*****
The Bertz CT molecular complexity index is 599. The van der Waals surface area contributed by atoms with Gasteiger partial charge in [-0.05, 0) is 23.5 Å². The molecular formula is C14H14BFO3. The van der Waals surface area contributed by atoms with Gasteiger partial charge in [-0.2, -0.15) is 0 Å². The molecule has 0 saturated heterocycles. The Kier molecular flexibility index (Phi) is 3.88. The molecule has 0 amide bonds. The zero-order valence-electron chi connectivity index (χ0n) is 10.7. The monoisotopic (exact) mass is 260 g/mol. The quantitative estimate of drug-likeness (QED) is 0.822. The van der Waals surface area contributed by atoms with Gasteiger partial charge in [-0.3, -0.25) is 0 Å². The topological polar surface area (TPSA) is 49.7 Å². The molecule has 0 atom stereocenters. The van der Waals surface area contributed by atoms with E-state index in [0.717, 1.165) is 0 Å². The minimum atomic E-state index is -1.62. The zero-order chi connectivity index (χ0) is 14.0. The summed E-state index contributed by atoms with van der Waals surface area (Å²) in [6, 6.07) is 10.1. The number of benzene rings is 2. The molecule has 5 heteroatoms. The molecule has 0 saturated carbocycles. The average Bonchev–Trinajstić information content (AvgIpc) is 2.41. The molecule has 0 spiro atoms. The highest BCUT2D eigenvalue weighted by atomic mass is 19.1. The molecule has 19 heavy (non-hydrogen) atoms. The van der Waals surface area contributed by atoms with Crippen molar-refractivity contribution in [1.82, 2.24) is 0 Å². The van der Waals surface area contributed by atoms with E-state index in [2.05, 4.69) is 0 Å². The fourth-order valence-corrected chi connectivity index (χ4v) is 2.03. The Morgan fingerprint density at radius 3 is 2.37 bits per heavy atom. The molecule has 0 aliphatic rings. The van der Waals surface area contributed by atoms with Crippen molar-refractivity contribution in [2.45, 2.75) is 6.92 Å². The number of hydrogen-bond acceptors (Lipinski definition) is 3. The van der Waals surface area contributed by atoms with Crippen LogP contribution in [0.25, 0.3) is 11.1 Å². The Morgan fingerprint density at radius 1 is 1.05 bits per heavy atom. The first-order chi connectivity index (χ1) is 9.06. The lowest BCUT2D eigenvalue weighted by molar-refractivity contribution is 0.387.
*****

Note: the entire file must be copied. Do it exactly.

The Bertz CT molecular complexity index is 599. The van der Waals surface area contributed by atoms with Gasteiger partial charge in [-0.05, 0) is 23.5 Å². The molecular formula is C14H14BFO3. The van der Waals surface area contributed by atoms with Gasteiger partial charge in [-0.2, -0.15) is 0 Å². The molecule has 0 saturated heterocycles. The Kier molecular flexibility index (Phi) is 3.88. The molecule has 0 amide bonds. The zero-order valence-electron chi connectivity index (χ0n) is 10.7. The monoisotopic (exact) mass is 260 g/mol. The quantitative estimate of drug-likeness (QED) is 0.822. The van der Waals surface area contributed by atoms with Gasteiger partial charge in [-0.3, -0.25) is 0 Å². The topological polar surface area (TPSA) is 49.7 Å². The molecule has 0 atom stereocenters. The van der Waals surface area contributed by atoms with E-state index in [0.717, 1.165) is 0 Å². The minimum atomic E-state index is -1.62. The zero-order chi connectivity index (χ0) is 14.0. The summed E-state index contributed by atoms with van der Waals surface area (Å²) in [6, 6.07) is 10.1. The number of benzene rings is 2. The molecule has 5 heteroatoms. The molecule has 0 saturated carbocycles. The average Bonchev–Trinajstić information content (AvgIpc) is 2.41. The molecule has 0 spiro atoms. The highest BCUT2D eigenvalue weighted by atomic mass is 19.1. The molecule has 19 heavy (non-hydrogen) atoms. The van der Waals surface area contributed by atoms with Crippen molar-refractivity contribution in [1.82, 2.24) is 0 Å². The van der Waals surface area contributed by atoms with E-state index in [2.05, 4.69) is 0 Å². The fourth-order valence-corrected chi connectivity index (χ4v) is 2.03. The Morgan fingerprint density at radius 3 is 2.37 bits per heavy atom. The molecule has 0 aliphatic rings. The van der Waals surface area contributed by atoms with Crippen molar-refractivity contribution in [2.45, 2.75) is 6.92 Å². The number of hydrogen-bond acceptors (Lipinski definition) is 3. The van der Waals surface area contributed by atoms with Crippen LogP contribution in [0.25, 0.3) is 11.1 Å². The Morgan fingerprint density at radius 1 is 1.05 bits per heavy atom. The first-order chi connectivity index (χ1) is 9.06. The lowest BCUT2D eigenvalue weighted by molar-refractivity contribution is 0.387.